22/08/2006 - 22:00

Pressure builds on training

22/08/2006 - 22:00


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The Building and Construction Industry Training Fund is considering a boost to its industry levy to keep apprentices and trainees in jobs, following a forecast 9 per cent drop in housing approvals this financial year.

Pressure builds on training

The Building and Construction Industry Training Fund is considering a boost to its industry levy to keep apprentices and trainees in jobs, following a forecast 9 per cent drop in housing approvals this financial year.

The fund, established in 1990, currently collects a levy of 0.182 per cent on the value of all residential, commercial and civil engineering contracts in the state worth more than $20,000.

Revenue raised through the levy is channelled back into the industry via subsidies, which are received in two instalments by employers that directly indenture, or monthly by providers of apprentices who are contracted out.

BCITF executive director Ralph Dawson told WA Business News the scheme had assisted employers of 4,200 apprentices, as well as 32,000 existing workers, through its funding of training courses during the past financial year.

But in order to maintain its level of assistance, the BCITF has called for the industry levy to be increased from 0.182 per cent to 0.2 per cent, likely to generate an additional $1.5 million.

Mr Dawson said the fund’s forecast revenue of $17.6 million for 2006-07 was $500,000 lower than revenue collected from 2005-06 as a result of falling building activity estimates from various industry associations and research groups.

“Sixty per cent of our revenue is sourced from the housing industry and we know from their June quarter forecasts that they predict a 9 per cent reduction in housing starts in 2006-07,” he said.

“This means we must build our projections primarily based on that information and an industry which is increasingly volatile.”

The volume of home starts is predicted to level off and eventually fall because of land shortages in WA, according to Mr Dawson.

Despite this, however, Housing Industry Association executive director John Dastlik urged the government to take a long-term view and encourage a greater uptake of traineeships and apprenticeships.

Mr Dastlik said the high cost of housing was driven, in part, by the labour shortage, resulting from skilled tradespeople moving to higher-paid construction work in the mining sector and ageing tradespeople choosing to retire.

He said the BCITF should reallocate its funding sources, and was critical of the training levy exemption given to the mining, resources and petrochemical industries by the government.

The building and construction industry should not have to shoulder all of the cost, he said.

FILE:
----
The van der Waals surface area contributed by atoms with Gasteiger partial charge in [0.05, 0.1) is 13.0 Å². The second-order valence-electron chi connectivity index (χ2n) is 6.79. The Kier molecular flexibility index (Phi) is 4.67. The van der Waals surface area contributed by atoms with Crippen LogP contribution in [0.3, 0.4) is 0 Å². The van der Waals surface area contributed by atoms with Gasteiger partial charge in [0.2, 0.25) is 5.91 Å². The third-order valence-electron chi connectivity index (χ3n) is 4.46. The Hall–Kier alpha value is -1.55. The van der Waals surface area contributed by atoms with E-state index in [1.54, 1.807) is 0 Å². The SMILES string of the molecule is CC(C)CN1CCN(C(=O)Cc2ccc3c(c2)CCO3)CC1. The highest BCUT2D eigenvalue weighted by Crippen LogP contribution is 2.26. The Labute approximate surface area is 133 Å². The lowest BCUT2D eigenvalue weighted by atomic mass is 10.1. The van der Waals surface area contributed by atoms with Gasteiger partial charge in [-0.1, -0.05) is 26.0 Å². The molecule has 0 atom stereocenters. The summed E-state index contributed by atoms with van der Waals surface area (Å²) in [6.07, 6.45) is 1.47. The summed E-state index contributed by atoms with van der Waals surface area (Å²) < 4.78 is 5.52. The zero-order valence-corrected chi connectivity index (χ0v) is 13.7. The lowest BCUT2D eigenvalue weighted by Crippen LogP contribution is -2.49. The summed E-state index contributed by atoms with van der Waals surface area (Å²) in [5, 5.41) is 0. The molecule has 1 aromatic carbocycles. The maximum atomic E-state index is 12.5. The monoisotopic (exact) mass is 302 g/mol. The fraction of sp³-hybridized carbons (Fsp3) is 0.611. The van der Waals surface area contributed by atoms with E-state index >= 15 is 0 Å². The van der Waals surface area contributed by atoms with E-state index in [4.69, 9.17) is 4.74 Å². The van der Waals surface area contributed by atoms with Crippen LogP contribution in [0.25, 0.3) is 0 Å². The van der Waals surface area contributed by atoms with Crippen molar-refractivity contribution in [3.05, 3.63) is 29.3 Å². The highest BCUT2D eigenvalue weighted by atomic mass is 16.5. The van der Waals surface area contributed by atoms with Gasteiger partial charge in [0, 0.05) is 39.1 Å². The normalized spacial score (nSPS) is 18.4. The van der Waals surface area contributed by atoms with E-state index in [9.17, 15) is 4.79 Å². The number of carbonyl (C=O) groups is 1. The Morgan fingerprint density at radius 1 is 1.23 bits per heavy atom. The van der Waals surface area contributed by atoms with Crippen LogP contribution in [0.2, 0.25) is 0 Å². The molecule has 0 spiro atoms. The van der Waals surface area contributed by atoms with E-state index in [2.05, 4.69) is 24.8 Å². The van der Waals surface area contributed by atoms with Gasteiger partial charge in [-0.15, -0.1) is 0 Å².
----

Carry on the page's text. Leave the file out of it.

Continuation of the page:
“I have no sympathy for the mining sector when they scream out for another 30,000 construction workers. They contribute no funding towards trade training and we think they should pay the same levy as everyone else, if they want a slice of it,” Mr Dastlik told WA Business News.

While the subsidies are important to employers, Mr Dastlik was certain the costs of an increased levy would be passed on to consumers.

Master Builders Association of WA executive director Michael McLean said the BCITF had done a great job to alleviate the skills shortage.

“We think the levy increase is warranted to boost the funds that are distributed to employers of apprentices and other skilled training providers,” he said.

“There will be a marginal cost increase as a result, but we would have preferred if the prospective increase was shared across resource construction projects.”

Mr McLean said although the mining industry paid royalties to the state, none of this was designated towards training purposes.

“Essentially the mining industry is buying the labour from the industry that is training the labour. This anomaly sticks out like a sore thumb” he said.

The replacement of this labour is an important issue for the MBA, which says without it and further supplementation there is no scope for workforce expansion.

As at June 2005, 111,700 people were employed in the state’s construction sector. Of these, 38,716 were tradespeople and only 3,677 were apprentices in training.

The BCITF reports that the figures equal a training rate of 9.5 per cent.

A rate of 15 per cent is accepted as necessary to replace the current workforce, it claims.

In addition, further research undertaken into the attrition of workers has revealed that up to 20 per cent of current tradespeople intend to leave the industry in the next five years.

While Mr McLean said there was no short-term fix to the problem, he urged the government to make the levy more equitable and encourage more school leavers to take up trades.


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